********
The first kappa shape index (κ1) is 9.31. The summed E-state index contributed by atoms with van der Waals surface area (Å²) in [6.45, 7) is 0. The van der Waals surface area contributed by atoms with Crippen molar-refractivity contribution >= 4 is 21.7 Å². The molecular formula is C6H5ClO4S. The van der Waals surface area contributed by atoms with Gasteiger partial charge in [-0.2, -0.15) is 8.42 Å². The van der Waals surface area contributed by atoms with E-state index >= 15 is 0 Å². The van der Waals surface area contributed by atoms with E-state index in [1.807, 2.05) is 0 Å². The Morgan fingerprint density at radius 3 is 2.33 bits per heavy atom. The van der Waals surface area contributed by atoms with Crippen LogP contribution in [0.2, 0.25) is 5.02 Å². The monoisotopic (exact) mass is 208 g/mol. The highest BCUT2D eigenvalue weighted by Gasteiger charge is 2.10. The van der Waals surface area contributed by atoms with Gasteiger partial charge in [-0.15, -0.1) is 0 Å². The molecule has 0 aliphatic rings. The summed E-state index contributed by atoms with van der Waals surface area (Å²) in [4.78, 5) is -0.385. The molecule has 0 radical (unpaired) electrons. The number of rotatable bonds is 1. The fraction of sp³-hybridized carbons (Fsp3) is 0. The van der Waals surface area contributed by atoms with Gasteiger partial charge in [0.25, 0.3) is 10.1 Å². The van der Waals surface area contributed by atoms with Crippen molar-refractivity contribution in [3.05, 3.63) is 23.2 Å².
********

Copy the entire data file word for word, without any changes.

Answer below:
The first kappa shape index (κ1) is 9.31. The summed E-state index contributed by atoms with van der Waals surface area (Å²) in [6.45, 7) is 0. The van der Waals surface area contributed by atoms with Crippen molar-refractivity contribution >= 4 is 21.7 Å². The molecular formula is C6H5ClO4S. The van der Waals surface area contributed by atoms with Gasteiger partial charge in [-0.2, -0.15) is 8.42 Å². The van der Waals surface area contributed by atoms with E-state index >= 15 is 0 Å². The van der Waals surface area contributed by atoms with E-state index in [1.807, 2.05) is 0 Å². The Morgan fingerprint density at radius 3 is 2.33 bits per heavy atom. The van der Waals surface area contributed by atoms with Crippen LogP contribution in [0.2, 0.25) is 5.02 Å². The monoisotopic (exact) mass is 208 g/mol. The highest BCUT2D eigenvalue weighted by Gasteiger charge is 2.10. The van der Waals surface area contributed by atoms with Gasteiger partial charge in [-0.15, -0.1) is 0 Å². The molecule has 0 aliphatic rings. The summed E-state index contributed by atoms with van der Waals surface area (Å²) in [4.78, 5) is -0.385. The molecule has 0 radical (unpaired) electrons. The number of rotatable bonds is 1. The fraction of sp³-hybridized carbons (Fsp3) is 0. The van der Waals surface area contributed by atoms with Gasteiger partial charge in [0.25, 0.3) is 10.1 Å². The van der Waals surface area contributed by atoms with Crippen molar-refractivity contribution in [3.05, 3.63) is 23.2 Å².